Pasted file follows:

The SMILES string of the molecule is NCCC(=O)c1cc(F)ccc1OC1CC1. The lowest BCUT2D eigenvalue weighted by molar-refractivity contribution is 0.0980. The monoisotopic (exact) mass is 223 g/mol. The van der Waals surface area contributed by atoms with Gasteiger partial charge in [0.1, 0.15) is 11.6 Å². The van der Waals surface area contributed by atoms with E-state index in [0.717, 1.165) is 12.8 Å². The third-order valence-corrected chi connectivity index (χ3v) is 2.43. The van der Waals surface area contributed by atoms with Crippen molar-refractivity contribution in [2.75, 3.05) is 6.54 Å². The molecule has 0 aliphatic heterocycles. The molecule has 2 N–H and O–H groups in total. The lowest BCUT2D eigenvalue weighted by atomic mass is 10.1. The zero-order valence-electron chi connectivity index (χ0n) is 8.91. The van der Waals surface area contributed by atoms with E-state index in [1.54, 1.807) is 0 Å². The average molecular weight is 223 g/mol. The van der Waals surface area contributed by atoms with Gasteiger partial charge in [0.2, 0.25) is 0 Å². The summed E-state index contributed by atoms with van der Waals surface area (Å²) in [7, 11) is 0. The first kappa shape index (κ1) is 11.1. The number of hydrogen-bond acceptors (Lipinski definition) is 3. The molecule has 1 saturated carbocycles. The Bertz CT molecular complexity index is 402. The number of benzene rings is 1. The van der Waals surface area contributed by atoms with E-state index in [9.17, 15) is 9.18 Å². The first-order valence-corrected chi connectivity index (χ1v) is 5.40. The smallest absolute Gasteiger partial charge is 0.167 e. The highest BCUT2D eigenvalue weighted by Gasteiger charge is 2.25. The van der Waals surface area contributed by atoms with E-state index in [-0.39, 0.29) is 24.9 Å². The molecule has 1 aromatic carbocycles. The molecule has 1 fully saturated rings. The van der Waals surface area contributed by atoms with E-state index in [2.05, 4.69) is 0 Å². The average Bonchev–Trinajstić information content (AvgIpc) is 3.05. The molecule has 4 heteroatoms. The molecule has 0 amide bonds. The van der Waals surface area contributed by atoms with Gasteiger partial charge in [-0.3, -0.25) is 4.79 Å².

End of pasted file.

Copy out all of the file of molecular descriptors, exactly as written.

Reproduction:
The SMILES string of the molecule is NCCC(=O)c1cc(F)ccc1OC1CC1. The lowest BCUT2D eigenvalue weighted by molar-refractivity contribution is 0.0980. The monoisotopic (exact) mass is 223 g/mol. The van der Waals surface area contributed by atoms with Gasteiger partial charge in [0.1, 0.15) is 11.6 Å². The van der Waals surface area contributed by atoms with E-state index in [0.717, 1.165) is 12.8 Å². The third-order valence-corrected chi connectivity index (χ3v) is 2.43. The van der Waals surface area contributed by atoms with Crippen molar-refractivity contribution in [2.75, 3.05) is 6.54 Å². The molecule has 0 aliphatic heterocycles. The molecule has 2 N–H and O–H groups in total. The lowest BCUT2D eigenvalue weighted by atomic mass is 10.1. The zero-order valence-electron chi connectivity index (χ0n) is 8.91. The van der Waals surface area contributed by atoms with E-state index in [1.54, 1.807) is 0 Å². The average molecular weight is 223 g/mol. The van der Waals surface area contributed by atoms with Gasteiger partial charge in [0.2, 0.25) is 0 Å². The summed E-state index contributed by atoms with van der Waals surface area (Å²) in [7, 11) is 0. The first kappa shape index (κ1) is 11.1. The number of hydrogen-bond acceptors (Lipinski definition) is 3. The molecule has 1 saturated carbocycles. The Bertz CT molecular complexity index is 402. The number of benzene rings is 1. The van der Waals surface area contributed by atoms with E-state index in [9.17, 15) is 9.18 Å². The first-order valence-corrected chi connectivity index (χ1v) is 5.40. The smallest absolute Gasteiger partial charge is 0.167 e. The highest BCUT2D eigenvalue weighted by Gasteiger charge is 2.25. The van der Waals surface area contributed by atoms with E-state index in [-0.39, 0.29) is 24.9 Å². The molecule has 1 aromatic carbocycles. The molecule has 1 fully saturated rings. The van der Waals surface area contributed by atoms with E-state index in [2.05, 4.69) is 0 Å². The average Bonchev–Trinajstić information content (AvgIpc) is 3.05. The molecule has 4 heteroatoms. The molecule has 0 amide bonds. The van der Waals surface area contributed by atoms with Gasteiger partial charge in [-0.3, -0.25) is 4.79 Å².